See our Best of Detroit 2020 winners.

Boondoggled scaffold 

Whenever News Hits passes the Wayne County Building in downtown Detroit, we can’t help but wonder why the historic structure has been flanked with scaffolding since last summer. It’s not surprising that the place needs repair. The former courthouse, built at the end of the 19th century, has certainly seen better days. (Like when it made the big screen for a fleeting second in the 1990 Harrison Ford movie, Presumed Innocent.)

After wandering past the place for the better part of a year and continuing to wonder what the hell’s going on, we decided to punctuate our meandering musings with an actual question. (Hey, that’s why we make the big bucks.)

To our dismay and perhaps yours — that is, if you are a Wayne County taxpayer — we learned that the county has so far paid more than $230,000 to lease the scaffolding, though no one has set foot on the maze of bars and boards since it was erected last July.

“It certainly has been a waste of time and taxpayer dollars to have it up this long,” says Sharon Banks, spokesperson for Wayne County Executive Robert Ficano, who took office in January. The scaffolding went up under the watchful eye of former honcho Ed McNamara. It’s not clear why the structure, which the county leases from The Farbman Group, was installed months before it was needed, says Banks.

What she does know is that the building’s roof is in dire disrepair. However, the county has yet to hire the construction company to fix the roof and do other maintenance work, says Banks. In fact, the whole selection process has yet to be worked out, so it could be some time before hammer and nail touch the troubled structure, Banks says.

In the meantime, as county officials struggle to deal with a projected budget deficit of $54 million, the public is stuck shelling out wads of cash for an idle scaffold. The bill was $30,000 a month for the first seven months; the deal is now being renegotiated, with Farbman suggesting a monthly fee of around $20,000.

“We could have bought the scaffolding for that,” says Wayne County Commissioner Ilona Varga about all the moola wasted thus far.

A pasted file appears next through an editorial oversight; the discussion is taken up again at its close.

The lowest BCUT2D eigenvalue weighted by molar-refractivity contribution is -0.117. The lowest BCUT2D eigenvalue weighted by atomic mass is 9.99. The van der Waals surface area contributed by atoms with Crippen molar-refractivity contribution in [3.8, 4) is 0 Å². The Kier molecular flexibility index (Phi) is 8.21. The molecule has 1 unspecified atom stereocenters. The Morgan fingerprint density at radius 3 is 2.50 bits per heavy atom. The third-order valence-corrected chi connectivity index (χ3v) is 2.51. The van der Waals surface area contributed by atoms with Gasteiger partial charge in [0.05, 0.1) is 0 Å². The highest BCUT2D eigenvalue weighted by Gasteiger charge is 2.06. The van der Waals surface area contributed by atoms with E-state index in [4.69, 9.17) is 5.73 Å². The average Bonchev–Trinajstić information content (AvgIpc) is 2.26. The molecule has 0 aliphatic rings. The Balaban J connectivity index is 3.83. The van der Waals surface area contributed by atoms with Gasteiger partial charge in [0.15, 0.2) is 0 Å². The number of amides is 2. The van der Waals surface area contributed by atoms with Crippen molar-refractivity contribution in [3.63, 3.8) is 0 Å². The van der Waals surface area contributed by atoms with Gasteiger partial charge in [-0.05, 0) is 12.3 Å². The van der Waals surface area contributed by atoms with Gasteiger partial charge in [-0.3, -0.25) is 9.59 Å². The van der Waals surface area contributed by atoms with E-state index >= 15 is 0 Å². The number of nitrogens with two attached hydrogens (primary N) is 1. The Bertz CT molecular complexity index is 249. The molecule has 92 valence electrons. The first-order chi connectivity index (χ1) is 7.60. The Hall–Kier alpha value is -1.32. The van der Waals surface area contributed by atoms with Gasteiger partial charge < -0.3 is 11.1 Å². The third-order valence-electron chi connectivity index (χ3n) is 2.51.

“No doubt this has gone on way too long,” says Banks. “This is one that is on the front burner to bring to closure.”

Or we could just buy the damn thing outright and call it modern art.

Send comments to letters@metrotimes.com

We welcome readers to submit letters regarding articles and content in Detroit Metro Times. Letters should be a minimum of 150 words, refer to content that has appeared on Detroit Metro Times, and must include the writer's full name, address, and phone number for verification purposes. No attachments will be considered. Writers of letters selected for publication will be notified via email. Letters may be edited and shortened for space.

Email us at letters@metrotimes.com.

Detroit Metro Times works for you, and your support is essential.

Our small but mighty local team works tirelessly to bring you high-quality, uncensored news and cultural coverage of Detroit and beyond.

Unlike many newspapers, ours is free – and we'd like to keep it that way, because we believe, now more than ever, everyone deserves access to accurate, independent coverage of their community.

Whether it's a one-time acknowledgement of this article or an ongoing pledge, your support helps keep Detroit's true free press free.

Read the Digital Print Issue

October 28, 2020

View more issues

Newsletters

Never miss a beat

Sign Up Now

Subscribe now to get the latest news delivered right to your inbox.

Best Things to Do In Detroit